European markets are marginally lower on Friday in a muted session after a national holiday in the US. Germany revealed another dismal report which added to concerns over the state of the euro zone economy. Industrial orders were down by 2.2% on the month after rising slightly in March and April versus -0.1% expected. Meanwhile, European Central Bank Vice President Luis de Guindos said that the bank is keeping all monetary policy options on the table for dealing with an economic slowdown. By the way, Commerzbank now expects the ECB to cut its deposit facility rate by 20 bps in July.
Against this backdrop, the UK’s FTSE 100 declines by 0.44 per cent to 7570, Italy’s FTSE MIB sheds 0.29 per cent to 22,056, France’s CAC 40 loses 0.30 percent to 5,603, while German DAX 30 is 0.34 per cent lower to 12,585. US stock index futures are nursing modest losses as the report on the domestic jobs market came in better than expected.
The dollar was firmer across the board ahead of the key employment report and accelerated the ascent following the release. Nonfarm payrolls in June increased by 224,000 following May's reading of +72,000 (revised from 75,000) versus 160,000 expected. The unemployment rate rose from 3/6% to 3.7%. Average hourly earnings MoM were at 0.2% versus 0.3% expected. Average hourly earnings have increased by 3.1 percent yoy. The average workweek for all employees on private nonfarm payrolls was unchanged at 34.4 hours in June. While the headline figure was spectacular (which is quite logical considering dismal results in May), the components were somehow disappointing.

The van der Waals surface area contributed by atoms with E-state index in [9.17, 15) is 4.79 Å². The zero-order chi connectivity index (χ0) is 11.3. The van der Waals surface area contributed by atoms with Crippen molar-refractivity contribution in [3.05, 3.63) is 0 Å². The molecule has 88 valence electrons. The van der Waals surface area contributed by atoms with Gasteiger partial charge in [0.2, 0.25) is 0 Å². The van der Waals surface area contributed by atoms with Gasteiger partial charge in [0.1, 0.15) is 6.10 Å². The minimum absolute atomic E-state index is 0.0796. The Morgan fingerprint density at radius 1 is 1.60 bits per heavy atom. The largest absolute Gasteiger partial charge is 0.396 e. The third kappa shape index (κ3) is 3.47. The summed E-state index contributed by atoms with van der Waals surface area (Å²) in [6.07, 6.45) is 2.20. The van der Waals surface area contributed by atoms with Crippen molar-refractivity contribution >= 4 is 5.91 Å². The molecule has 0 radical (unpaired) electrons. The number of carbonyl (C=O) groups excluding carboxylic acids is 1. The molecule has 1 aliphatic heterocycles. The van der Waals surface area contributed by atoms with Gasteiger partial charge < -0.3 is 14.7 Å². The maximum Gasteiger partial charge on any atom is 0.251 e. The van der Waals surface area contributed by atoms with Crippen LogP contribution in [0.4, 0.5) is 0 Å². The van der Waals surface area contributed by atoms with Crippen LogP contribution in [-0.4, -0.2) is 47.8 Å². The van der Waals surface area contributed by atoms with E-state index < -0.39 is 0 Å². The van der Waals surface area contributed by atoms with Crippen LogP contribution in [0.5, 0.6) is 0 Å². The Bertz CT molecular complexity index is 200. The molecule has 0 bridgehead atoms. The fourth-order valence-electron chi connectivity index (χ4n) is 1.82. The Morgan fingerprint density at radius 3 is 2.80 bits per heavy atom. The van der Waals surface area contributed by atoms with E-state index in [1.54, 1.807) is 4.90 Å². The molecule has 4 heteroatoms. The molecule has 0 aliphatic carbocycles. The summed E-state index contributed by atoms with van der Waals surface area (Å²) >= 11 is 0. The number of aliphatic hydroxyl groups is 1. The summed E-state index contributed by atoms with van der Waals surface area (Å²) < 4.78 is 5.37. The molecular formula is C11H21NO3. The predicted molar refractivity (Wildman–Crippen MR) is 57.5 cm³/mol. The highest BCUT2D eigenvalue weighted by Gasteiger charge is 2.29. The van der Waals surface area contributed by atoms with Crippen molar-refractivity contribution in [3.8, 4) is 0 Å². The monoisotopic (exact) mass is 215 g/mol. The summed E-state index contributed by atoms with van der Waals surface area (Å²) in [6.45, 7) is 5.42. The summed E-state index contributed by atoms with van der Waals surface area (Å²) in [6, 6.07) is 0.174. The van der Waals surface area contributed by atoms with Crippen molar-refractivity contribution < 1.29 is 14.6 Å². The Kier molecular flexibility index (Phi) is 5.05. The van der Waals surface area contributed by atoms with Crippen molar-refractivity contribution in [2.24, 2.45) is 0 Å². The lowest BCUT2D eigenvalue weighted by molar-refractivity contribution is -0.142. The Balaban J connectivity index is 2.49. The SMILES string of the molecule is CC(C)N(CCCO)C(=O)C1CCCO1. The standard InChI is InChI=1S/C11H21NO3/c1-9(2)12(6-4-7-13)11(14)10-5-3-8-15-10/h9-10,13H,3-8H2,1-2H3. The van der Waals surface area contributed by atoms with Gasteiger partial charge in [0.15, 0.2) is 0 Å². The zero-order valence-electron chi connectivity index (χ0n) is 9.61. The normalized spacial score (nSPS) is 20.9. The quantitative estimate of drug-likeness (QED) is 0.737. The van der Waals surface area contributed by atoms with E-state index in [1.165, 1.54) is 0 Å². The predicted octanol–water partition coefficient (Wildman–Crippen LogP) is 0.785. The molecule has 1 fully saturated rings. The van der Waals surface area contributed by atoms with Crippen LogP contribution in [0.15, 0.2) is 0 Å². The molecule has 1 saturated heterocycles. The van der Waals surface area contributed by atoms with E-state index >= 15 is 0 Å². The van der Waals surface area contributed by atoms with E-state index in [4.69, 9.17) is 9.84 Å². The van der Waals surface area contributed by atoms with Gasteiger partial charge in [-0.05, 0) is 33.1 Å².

Against this backdrop, EURUSD turned even lower on the day and briefly slipped to fresh two-week lows around 1.1232 in a knee-jerk reaction to the release. In the short-term, the offered tone around the common currency will likely persist. Meanwhile, GBPUSD dropped below 1.2520 for the first time since June 18 and now threatens the 1.25 handle. However, despite good employment numbers, traders won’t change their expectations on Federal Reserve monetary policy, with a July rate cut is fully priced in already. As such, the upside momentum for the greenback could be limited and short-lived.
Oil prices were marginally higher above $63 before the NFP report. Brent registered a daily high around $63.70 earlier in the day and still lacks the upside impetus to challenge the $64 local resistance. As the greenback rallied, the futures lost intraday gains and settled around $63. The market is still supported by tensions over Iran and the decision by OPEC and its allies to extend a supply cut deal until next year. But prices struggle to stage a rally as concerns over global demand continue to weigh, and the US shale producers further expand their activity. In the short-term, the futures will likely remain in the familiar range, with the risk of a break below $62 persists.
Nathan Lambert, Head of Global FX Analytical Department